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Faith of a Mustard Seed

by Barbara Woods-Washington

Barbara A. Woods Washington, M. Div.

Barbara A. Woods Washington, M. Div.

“Our Western experience has been an ongoing conflict with loyalties. Western society derives its deepest commitment from the scriptural concept of covenant which binds the community of the faithful to the laws of God. For well over a thousand years before Christ— indeed, from the time when Moses defied Egyptian law to lead the Children of Israel into a covenant relationship with Yahweh— man has struggled with the tension between obedience to the ‘laws of God’ and the ‘laws of man'”. (J. Christian)

“We give credibility to unjust laws by obeying them.” (A. Boesak, protesting Apartheid Laws in S. Africa)

“We have another tradition in this country which is in danger of passing away: dissent. The responsibility to object. We might all do well to remember in these days of national distemper the comment of Pastor Niemoeller a quarter of a century ago in Nazi Germany. “They came after the Jews, and I was not a Jew, so I did not object. Then they came after the Catholics, and I was not a Catholic, so I did not object. Then they came after the trade-unionists, and I was not a trade-unionist, so I did not object. And then they came after me, and there was no one left to object”. (H. Stowe)

“I think we all have moral obligations to obey just laws. On the other hand, I think that we have moral obligations to disobey unjust laws because non-cooperation with evil is just as much a moral obligation as cooperation with good.” (M. L. King, Jr.)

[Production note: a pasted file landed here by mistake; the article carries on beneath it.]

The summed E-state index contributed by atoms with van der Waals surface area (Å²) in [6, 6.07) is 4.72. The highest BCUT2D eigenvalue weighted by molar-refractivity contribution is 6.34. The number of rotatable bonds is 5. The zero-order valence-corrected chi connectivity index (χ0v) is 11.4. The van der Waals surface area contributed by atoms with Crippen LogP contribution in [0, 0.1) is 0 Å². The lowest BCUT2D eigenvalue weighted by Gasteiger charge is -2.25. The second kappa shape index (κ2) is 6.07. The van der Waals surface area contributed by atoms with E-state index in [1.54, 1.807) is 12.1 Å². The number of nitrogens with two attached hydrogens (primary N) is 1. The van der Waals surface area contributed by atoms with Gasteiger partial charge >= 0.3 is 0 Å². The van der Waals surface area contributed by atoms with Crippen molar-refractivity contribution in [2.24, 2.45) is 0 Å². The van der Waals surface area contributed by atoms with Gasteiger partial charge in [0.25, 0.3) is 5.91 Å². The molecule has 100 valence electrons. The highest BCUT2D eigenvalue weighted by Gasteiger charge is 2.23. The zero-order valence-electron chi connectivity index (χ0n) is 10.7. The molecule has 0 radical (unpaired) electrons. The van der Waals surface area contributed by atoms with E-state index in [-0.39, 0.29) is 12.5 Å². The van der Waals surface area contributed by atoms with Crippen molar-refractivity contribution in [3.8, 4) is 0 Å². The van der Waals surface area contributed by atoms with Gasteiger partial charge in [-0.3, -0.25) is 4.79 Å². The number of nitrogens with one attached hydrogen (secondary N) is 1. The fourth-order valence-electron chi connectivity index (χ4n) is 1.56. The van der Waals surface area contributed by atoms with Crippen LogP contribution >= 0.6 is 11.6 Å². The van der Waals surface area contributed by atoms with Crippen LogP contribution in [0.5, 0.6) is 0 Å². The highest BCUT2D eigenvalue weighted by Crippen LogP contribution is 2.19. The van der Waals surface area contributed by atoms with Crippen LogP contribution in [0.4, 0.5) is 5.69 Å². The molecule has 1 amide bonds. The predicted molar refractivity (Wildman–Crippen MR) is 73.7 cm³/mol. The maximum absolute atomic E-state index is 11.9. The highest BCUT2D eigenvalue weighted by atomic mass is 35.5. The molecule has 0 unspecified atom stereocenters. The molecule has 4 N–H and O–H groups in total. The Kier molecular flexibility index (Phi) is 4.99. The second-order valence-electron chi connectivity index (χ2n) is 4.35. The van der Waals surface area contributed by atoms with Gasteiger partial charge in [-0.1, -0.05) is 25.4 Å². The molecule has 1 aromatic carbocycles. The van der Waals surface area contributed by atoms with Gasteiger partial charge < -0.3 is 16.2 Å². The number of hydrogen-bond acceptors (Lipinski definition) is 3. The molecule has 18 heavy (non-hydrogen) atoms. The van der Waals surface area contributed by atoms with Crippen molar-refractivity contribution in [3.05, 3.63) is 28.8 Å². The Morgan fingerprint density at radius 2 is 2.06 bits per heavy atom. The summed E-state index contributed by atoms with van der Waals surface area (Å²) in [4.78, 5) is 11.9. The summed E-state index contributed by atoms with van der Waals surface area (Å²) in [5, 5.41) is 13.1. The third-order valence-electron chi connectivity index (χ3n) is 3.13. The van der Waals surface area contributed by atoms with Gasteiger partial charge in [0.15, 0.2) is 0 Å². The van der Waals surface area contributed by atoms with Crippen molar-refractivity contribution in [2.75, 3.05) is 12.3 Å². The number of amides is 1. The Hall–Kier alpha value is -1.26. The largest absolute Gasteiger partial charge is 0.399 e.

“Look at it this way. Suppose that while we were preparing to run away from here the Laws and Constitution of Athens were to come and confront us and ask this question: “Now Socrates, what are you proposing to do? Can you deny that by this act which you are contemplating you intend, so far as you have the power, to destroy us, the Laws, and the whole State as well? Do you imagine that a city can continue to exist and not be turned upside down, if the legal judgements which are pronounced in it have no force but are nullified and destroyed by private persons? How shall we answer this question, Crito, and others of the same kind?… Shall we say, “Yes, I do intend to destroy the laws, because the State wronged me by passing a faulty judgement at my trial”? Is this to be our answer, or what?” (Plato)

“The constitution is the supreme law of our land and it governs our actions as citizens. Only the laws of God, which govern our consciences, are superior to it.” (G. Ford, The Nixon Pardon)
“Thus, concerning the Church and her power, is the prophecy of Jeremiah fulfilled, “See, I have this day set thee over the nations and over the kingdoms,” etc. If, therefore, the earthly power err, it shall be judged by a greater… Furthermore we declare, state, define and pronounce that it is altogether necessary to salvation for every human creature to be subject to the Roman pontiff.” (Pope Boniface VIII)

“Teacher, we know that you are true, and care for no man; for you do not regard the position of men, but truly teach the way of God. Is it lawful to pay taxes to Caesar, or not? Should we pay them, or should we not? But knowing their hypocrisy, he said to them, “Why put me to the test? Bring me a coin; and let me look at it.”

And they brought one. And he said to them, “Whose likeness and inscription is this?” They said to him, “Caesar’s.” Jesus said to them, “Render to Caesar the things that are Caesar’s and to God the things that are God’s.” (Mark)

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